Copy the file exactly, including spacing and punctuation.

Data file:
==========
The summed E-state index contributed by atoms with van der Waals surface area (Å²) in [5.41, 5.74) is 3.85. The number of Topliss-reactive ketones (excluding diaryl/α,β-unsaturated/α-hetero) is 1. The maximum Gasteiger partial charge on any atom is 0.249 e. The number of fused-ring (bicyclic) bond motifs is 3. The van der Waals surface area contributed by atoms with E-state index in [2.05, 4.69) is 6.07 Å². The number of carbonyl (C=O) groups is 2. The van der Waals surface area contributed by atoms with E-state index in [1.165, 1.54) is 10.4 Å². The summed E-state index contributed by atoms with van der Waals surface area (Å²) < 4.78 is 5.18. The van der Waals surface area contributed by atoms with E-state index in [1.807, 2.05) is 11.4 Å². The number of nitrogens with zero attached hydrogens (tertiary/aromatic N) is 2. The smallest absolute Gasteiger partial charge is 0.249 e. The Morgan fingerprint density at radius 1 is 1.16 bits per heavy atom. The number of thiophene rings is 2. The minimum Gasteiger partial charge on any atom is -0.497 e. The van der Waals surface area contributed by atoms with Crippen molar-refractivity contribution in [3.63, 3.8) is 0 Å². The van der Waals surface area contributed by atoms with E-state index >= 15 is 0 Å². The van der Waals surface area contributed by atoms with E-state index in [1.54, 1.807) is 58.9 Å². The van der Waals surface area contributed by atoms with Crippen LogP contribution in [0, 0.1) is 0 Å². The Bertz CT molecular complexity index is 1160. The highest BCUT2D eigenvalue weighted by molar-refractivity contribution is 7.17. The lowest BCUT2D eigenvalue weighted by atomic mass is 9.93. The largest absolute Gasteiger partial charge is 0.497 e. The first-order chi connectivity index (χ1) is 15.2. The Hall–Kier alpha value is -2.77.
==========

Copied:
The summed E-state index contributed by atoms with van der Waals surface area (Å²) in [5.41, 5.74) is 3.85. The number of Topliss-reactive ketones (excluding diaryl/α,β-unsaturated/α-hetero) is 1. The maximum Gasteiger partial charge on any atom is 0.249 e. The number of fused-ring (bicyclic) bond motifs is 3. The van der Waals surface area contributed by atoms with E-state index in [2.05, 4.69) is 6.07 Å². The number of carbonyl (C=O) groups is 2. The van der Waals surface area contributed by atoms with E-state index in [1.165, 1.54) is 10.4 Å². The summed E-state index contributed by atoms with van der Waals surface area (Å²) < 4.78 is 5.18. The van der Waals surface area contributed by atoms with E-state index in [1.807, 2.05) is 11.4 Å². The number of nitrogens with zero attached hydrogens (tertiary/aromatic N) is 2. The smallest absolute Gasteiger partial charge is 0.249 e. The Morgan fingerprint density at radius 1 is 1.16 bits per heavy atom. The number of thiophene rings is 2. The minimum Gasteiger partial charge on any atom is -0.497 e. The van der Waals surface area contributed by atoms with Crippen molar-refractivity contribution in [3.63, 3.8) is 0 Å². The van der Waals surface area contributed by atoms with E-state index >= 15 is 0 Å². The van der Waals surface area contributed by atoms with E-state index in [1.54, 1.807) is 58.9 Å². The van der Waals surface area contributed by atoms with Crippen LogP contribution in [0, 0.1) is 0 Å². The Bertz CT molecular complexity index is 1160. The highest BCUT2D eigenvalue weighted by molar-refractivity contribution is 7.17. The lowest BCUT2D eigenvalue weighted by atomic mass is 9.93. The largest absolute Gasteiger partial charge is 0.497 e. The first-order chi connectivity index (χ1) is 15.2. The Hall–Kier alpha value is -2.77.